(Even as the music moves into the future, however, it carries echoes of Motian’s past, for on “Tribute”, his second ECM disc in 1974, he was already featuring twinned lead guitars. He was just beginning to find his direction as a composer, encouraged by producer Manfred Eicher, and also by Keith Jarrett of whose ‘American Quartet’ he was then also a member.)

The jazz repertoire material here includes two Charles Mingus tunes which open the performance: “Pithecanthropus Erectus”, Mingus’s cinematic account of the rise and fall of man (played very ‘noir’ by the Motian group), and “Goodbye Pork Pie Hat” the famous and heartfelt tribute to Lester Young, allegedly composed onstage at the Half Note Café in March 1959, when Mingus learned that the great tenorist had just died.
Jerome Kern’s “Bill” is from the 1927 musical “Show Boat”, (and in its original version contained lyrics by novelist P.G. Wodehouse). Closing this show are two more evergreens, Thelonious Monk’s classic “Evidence” which Motian played with its composer back in the 1950s, and Charlie Parker’s “Cheryl”, one of the pieces that first defined bebop for the world.

Motian’s group concept and enlightened leadership has drawn an impressive cast of players to him, and earlier editions of the Electric Bebop Band included saxophonists Joshua Redman and Chris Potter, guitarists Kurt Rosenwinkel and Wolfgang Muthspiel, and bassist Steve Swallow. The current line-up is particularly strong – every group member is also a bandleader in his own right, and the players are in and out of each other’s groups with swinging abandon.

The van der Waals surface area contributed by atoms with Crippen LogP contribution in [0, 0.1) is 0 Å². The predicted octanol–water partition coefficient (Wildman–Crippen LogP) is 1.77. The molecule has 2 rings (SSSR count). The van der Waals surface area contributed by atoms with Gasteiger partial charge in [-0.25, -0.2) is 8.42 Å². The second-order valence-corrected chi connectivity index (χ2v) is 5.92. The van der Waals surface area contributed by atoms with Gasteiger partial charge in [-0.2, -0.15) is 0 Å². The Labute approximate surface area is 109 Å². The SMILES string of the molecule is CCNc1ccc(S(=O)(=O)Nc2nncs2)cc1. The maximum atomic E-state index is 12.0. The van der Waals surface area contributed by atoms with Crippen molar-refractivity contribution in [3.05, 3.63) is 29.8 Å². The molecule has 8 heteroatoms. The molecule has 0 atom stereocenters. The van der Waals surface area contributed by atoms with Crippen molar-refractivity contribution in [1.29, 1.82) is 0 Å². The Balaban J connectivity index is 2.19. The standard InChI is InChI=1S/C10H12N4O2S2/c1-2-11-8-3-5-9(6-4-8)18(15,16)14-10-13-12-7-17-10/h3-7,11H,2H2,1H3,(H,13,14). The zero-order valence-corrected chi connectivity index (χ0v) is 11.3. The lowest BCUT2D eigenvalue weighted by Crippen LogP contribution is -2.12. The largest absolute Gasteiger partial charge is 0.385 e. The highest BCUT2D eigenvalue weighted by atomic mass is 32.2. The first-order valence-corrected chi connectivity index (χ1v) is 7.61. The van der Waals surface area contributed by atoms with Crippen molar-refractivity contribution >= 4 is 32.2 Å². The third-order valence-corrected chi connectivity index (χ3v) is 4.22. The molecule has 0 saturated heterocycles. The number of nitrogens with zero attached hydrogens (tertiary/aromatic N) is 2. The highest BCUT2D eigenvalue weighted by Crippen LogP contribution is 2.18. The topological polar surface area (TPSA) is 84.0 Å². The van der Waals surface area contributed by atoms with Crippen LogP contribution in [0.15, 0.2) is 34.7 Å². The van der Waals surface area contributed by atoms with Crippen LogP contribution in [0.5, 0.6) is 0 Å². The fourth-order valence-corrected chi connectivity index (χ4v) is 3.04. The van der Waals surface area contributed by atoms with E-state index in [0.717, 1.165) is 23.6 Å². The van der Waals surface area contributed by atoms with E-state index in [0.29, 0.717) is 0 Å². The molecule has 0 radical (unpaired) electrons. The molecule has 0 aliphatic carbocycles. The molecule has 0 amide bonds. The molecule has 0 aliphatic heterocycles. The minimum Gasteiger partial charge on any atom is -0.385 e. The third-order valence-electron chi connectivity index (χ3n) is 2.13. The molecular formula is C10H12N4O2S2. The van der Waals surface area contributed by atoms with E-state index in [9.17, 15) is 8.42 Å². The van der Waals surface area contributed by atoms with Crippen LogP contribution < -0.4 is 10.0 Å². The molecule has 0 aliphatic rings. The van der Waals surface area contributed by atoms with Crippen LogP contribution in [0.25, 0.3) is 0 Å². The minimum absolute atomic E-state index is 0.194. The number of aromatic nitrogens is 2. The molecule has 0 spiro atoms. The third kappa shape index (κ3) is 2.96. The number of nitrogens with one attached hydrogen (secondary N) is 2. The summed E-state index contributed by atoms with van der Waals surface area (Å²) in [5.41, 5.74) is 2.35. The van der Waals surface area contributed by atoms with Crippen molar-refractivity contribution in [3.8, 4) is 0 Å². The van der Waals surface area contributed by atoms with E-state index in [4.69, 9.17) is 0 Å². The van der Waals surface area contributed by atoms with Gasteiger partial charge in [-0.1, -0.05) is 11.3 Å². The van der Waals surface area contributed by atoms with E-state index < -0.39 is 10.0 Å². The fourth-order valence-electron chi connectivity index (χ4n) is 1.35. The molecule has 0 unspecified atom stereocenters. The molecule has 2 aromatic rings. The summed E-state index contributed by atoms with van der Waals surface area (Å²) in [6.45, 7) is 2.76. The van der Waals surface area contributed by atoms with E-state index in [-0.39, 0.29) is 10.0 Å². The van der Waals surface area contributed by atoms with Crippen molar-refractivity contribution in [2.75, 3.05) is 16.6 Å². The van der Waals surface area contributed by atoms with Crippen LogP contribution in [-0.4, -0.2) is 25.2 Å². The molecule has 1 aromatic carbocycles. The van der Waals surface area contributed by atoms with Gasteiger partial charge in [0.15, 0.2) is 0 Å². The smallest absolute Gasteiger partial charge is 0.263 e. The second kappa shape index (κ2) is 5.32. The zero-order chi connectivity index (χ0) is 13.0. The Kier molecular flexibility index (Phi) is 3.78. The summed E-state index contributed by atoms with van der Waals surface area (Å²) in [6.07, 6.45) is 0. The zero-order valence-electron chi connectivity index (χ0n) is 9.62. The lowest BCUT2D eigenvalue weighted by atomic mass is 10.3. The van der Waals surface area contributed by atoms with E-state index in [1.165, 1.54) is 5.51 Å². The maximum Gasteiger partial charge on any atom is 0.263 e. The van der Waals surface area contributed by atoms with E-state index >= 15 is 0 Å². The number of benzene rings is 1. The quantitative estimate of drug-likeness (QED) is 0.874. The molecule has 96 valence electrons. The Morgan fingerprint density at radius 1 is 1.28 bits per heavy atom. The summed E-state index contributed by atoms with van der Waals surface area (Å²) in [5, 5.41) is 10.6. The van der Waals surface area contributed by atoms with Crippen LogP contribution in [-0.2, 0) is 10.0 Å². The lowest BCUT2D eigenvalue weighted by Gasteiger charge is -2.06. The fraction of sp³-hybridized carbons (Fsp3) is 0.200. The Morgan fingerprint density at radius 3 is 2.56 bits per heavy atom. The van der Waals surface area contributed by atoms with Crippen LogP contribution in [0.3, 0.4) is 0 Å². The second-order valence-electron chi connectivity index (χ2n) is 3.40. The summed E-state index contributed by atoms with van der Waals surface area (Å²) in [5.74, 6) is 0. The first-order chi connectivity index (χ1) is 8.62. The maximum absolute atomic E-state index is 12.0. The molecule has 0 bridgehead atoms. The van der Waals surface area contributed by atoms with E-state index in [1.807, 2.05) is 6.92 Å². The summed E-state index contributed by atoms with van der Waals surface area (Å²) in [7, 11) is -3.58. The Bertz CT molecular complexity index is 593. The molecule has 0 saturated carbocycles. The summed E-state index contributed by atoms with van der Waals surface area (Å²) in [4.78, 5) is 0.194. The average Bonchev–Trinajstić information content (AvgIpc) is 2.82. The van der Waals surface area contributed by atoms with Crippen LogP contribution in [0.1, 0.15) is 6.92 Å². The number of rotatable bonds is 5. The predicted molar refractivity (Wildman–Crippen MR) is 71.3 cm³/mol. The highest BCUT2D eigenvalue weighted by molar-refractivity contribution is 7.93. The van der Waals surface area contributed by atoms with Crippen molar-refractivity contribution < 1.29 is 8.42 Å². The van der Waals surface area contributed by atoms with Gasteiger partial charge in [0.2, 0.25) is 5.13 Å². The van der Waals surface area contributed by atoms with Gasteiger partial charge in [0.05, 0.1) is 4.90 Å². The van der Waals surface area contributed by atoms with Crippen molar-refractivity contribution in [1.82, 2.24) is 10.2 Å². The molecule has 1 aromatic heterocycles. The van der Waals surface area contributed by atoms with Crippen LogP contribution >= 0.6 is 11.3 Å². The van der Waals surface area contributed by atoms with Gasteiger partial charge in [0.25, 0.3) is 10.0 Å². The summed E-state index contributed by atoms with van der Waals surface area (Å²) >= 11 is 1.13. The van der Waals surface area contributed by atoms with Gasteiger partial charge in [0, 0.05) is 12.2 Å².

The range of musical identities within the Motian ensemble is well-displayed in Manfred Eicher’s audio panorama: Steve Cardenas and Jakob Bro stalk the left and right perimeters of the stereo picture, while Ben Monder hews to the centre, as does Jerome Harris. Tony Malaby and Chris Cheek are, respectively, centre left and centre right. Motian’s detailed drums and cymbals are everywhere, embellishing solo statements and driving the ensemble forward in his stubborn, unpredictable way.

Tony Malaby was named Musician of the Year 2004 by All About Jazz: “his mastery of tonal nuance integrates subtle turns of sound into long, swinging lines,” and both Malaby and fellow tenorist Chris Cheek are in the frontline of Charlie Haden’s revived Liberation Music Orchestra. Ben Ratliff has described Cheek’s solos as “sleek and pinpointed.” Malaby’s signature on the other hand is a sort of muscular lyricism that “elbows its way into the room.”
Originally from Tuscon, Arizona, Malaby’s been based in New York for the last decade, playing in bands led by Mark Helias, Fred Hersch, Mat Maneri, Tim Berne, Marty Ehrlich and others. Motian’s championing of Malaby extends also to playing drums in Tony’s trio.

Chris Cheek studied in Boston and headed for New York in 1992 soon splitting his time between Motian’s group and ‘grunge-jazz’ band the Bloomdaddies. Albums under his own name on the Spanish Fresh Sound label have featured Brad Mehldau, Kurt Rosenwinkel and others. A strong jazz composer as well as a soloist of distinction, he contributes the piece “Desert Dream” to the present disc.